Reverend Rob Lamerton
27 March 2005, Easter Day
These are the notes that Rob used for two sermons on Easter morning.
The sermons were slightly different, but these notes are a reminder, or a way to catch the flavour of the sermon.
There is a line in Jesus Christ Superstar:
"To Conquer Death, you only have to die."
To know resurrection you first must die.
Yes, the prerequisite for Resurrection is DEATH!
If we are not prepared to make the sacrifice we cannot experience the benefit.
Our dear son, Gareth, has a love affair with McDonalds.
He cannot recognize that sacrificing one McDonald's hamburger and a walk around the block will help his struggle with weight…
There are many different levels of self-denial, better self discipline, of sacrice, of DYING to the things we want, in order that we might discover the things we truly need: those inner things… peace, joy, hope etc.
The Resurrectionwe talk about today was not just about self improvement, but about God's life breaking forth in Jesus and instead of being halted by Jesus' death and all the injustice etc. God's life was liberated all the more.
We believe it is about what happens in our own death — that somehow we discover the depths of God's life and love.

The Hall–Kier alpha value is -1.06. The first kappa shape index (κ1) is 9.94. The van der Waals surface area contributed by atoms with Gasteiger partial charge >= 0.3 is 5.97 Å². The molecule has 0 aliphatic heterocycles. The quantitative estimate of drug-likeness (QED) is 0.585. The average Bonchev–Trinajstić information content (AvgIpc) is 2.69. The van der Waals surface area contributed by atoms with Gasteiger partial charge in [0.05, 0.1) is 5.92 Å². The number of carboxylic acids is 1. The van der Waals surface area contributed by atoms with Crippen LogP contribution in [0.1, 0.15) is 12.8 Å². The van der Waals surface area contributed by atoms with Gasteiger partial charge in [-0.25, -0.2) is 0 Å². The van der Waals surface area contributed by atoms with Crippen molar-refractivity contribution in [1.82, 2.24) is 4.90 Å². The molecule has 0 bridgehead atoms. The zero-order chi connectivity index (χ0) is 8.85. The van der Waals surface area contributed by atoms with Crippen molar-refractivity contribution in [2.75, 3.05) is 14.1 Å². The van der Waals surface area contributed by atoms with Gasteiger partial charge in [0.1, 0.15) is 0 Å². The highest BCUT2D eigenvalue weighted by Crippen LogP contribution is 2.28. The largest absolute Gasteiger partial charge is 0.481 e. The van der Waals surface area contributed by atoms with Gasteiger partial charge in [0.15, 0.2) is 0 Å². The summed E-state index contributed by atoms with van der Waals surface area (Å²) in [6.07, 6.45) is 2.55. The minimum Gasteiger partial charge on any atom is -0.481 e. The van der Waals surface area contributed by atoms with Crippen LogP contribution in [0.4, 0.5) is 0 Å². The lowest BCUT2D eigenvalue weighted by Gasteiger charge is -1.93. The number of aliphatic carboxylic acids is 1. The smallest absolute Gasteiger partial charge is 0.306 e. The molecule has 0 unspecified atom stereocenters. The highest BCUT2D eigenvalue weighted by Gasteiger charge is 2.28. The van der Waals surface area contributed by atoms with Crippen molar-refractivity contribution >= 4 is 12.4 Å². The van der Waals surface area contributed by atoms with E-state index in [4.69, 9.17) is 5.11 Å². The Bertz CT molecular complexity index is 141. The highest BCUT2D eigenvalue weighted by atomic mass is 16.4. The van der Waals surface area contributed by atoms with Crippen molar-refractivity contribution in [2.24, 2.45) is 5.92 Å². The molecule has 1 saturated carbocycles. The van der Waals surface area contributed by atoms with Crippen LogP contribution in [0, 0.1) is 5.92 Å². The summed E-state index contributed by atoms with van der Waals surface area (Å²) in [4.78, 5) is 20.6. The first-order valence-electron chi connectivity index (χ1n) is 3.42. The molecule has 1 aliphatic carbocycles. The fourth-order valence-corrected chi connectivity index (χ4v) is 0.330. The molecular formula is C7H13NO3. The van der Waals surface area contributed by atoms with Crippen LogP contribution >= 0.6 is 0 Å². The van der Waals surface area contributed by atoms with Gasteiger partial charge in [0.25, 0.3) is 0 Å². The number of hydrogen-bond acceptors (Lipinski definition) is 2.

Lent —40 days— offers the opportunity to do something about our walk with God; to make some sacrifices; some changes.
BUT mostly we take little notice of Lent and wonder why the new life of God seems to pass us by!
However, this Lent I was pleased to hear addresses from:
which reminded me that every little step of faith, every experience of healing and growth — and each story had them — each is a small share in a much greater resurrection.
Chris's "Desert Walking" in meditation finding peace and stillness in the presence of Christ…
Sarah's renewing of faith and awareness of her calling
Stephen's turning to Christ as a place of rest and healing from turmoil
Linda's finding acceptance
all are "healings" — part of the total healing of the human situation exhibited by Jesus' resurrection; the restoration, the reassurance that even death cannot prevent God from bringing, giving and restoring life.
It's a challenge then to look for the glimpses of light and life in the midst of darkness and death — to discover that wherever we are God dares to enlighten and enliven.
In the gospel, Mary Magdalen and the other Mary had witnessed Jesus' death and had sat opposite the tomb on the evening of his death and now they are the ones to go to the tomb. They are told:
I don't think they are told they will UNDERSTAND!!
Because the resurrection appearances have a personal touch for each and they are shrouded in wonder and mystery.
I heard two men who have been Christians for many years saying they could not go to Church at Easter — probably because of some simplistic treatment of this profound story. Instead we should all ask what does it mean for us? How can I enter the new life of Christ OR more importantly, how can Christ come into my life?